So George continued to pour into Civilized Caveman, as all addicts do, without seeing or knowing a way out. He was allowing it to be his identity – a place of comfort and familiarity. Still, things continued to disintegrate around him in his relationships with others and with himself.
At the same time, he picked up working as a digital marketing consultant on the side, a move that would serve as the final permission slip he needed to close the door on Civilized Caveman.
Seeing others succeed was the first time George started to believe in his own abilities.
It finally came to a head when, the morning after a transformational experience with Ayahuasca, George awoke to make the first business decision he ever made completely for himself. He called a friend and handed over his entire Civilized Caveman empire – the whole company – and simply walked away.
Even then, old ways die hard, and his work as a consultant initially went down the same path as everything he had just walked away from.
“A lot of those demons carried over,” he says. “For about a year and a half I felt like I was in purgatory and it was worse than when I had Caveman. Being a digital marketing guy, I was creating millions and millions and millions of dollars in results, but I was so empty and dead inside because I was just recreating the same addiction.”
And then one day his small son dropped something on the floor and the world changed for George:
“I got to witness my story happen in an 18-month-old pure ball of love and perfection… and it broke me. Tell me how a one and a half year old is afraid of doing something wrong. I had 30 years of my life flash before my eyes. All the times that I beat myself up and I was angry at myself…I never needed to be.”
It rocked George to his core, left him empty and void and scared in a whole new way.
He realized he hadn’t loved himself like he loved his son, like the “ball of pure love and perfection” he once was, too, who just needed to know if he was wrong or if he was okay.
It just took George 30 years to answer that for himself.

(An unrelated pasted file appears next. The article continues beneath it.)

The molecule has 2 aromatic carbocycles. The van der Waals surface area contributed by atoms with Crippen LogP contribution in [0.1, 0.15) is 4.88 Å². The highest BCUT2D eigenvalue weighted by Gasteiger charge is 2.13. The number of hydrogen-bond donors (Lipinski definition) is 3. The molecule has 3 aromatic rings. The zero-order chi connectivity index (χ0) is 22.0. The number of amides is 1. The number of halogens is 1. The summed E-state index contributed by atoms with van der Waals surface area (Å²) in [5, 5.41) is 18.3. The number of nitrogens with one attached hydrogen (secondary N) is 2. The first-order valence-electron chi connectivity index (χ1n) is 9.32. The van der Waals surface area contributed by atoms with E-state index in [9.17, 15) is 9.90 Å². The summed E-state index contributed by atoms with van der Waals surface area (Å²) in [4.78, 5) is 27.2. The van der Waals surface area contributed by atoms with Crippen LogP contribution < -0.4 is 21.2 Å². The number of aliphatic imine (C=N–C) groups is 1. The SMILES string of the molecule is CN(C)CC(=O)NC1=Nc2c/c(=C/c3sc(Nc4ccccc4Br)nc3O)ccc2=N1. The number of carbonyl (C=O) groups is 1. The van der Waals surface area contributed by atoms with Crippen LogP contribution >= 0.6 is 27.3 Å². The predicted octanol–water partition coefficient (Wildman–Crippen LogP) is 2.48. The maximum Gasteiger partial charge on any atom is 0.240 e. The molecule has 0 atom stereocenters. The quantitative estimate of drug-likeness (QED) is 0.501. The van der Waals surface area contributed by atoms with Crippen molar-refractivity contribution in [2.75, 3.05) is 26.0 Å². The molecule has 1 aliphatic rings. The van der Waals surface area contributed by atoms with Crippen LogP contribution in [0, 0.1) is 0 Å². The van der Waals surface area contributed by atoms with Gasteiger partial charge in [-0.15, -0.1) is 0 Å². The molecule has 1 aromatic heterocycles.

30 years to begin to fix what was broken within himself, what most of us never even recognize, let alone face head on.
“You can put a nail in a fence and if you take the nail out the hole is still there, right?
(That) shifted everything for me, because I realized I can’t be a father, I can’t be a business coach, I can’t be a business partner, if in every conversation I’m coming from a place of ‘I’m broken, there’s something wrong with me.’ I’m just gonna make everybody’s problems worse and repeat the same cycle if I do that.
I knew I needed to dedicate my life to falling in love with myself and documenting the journey… (so) I fired all of the clients that were once my heroes and I walked away and cut out every bit of cancer that was in my life and filled every leak in the bucket. It was hard…but it was the only thing that would allow me to be in integrity”
Integrity is what George walks in every day…
It’s in every relationship he builds with his team, with his customers, his family, and himself. You see it in the way he shares his stories and in the way he builds his business. Nothing is forced, or faked, or from fear – George shows up from his heart, authentic and humble and real.
His business exists as part of himself now, not as a separate entity … and it’s stronger for it.
His signature framework uses a Lighthouse, the quintessential immovable, unshakable, solid, strong, symbol of light and hope and guidance.
Every lesson he teaches comes from his journey back to love and, once you know what to look for, you see it everywhere: ‘fulfillment’ sequences, ‘nurture’ sequences, ‘out-caring’ competition.
Even his trademarked slogan, “Relationships Beat Algorithms”.
All of it straight from the pages of his own love story.
“It’s why I say nobody has a marketing problem, everybody has a relationship problem – with themselves, their team, and their customers, informed in that order. Because the biggest shifts in my life happened when I started doing more with less and spending that time with myself…”
George pauses, chuckles, and escapes in a quick moment of reflection…
“and I can’t believe I’m rewarded for being a decent human being.”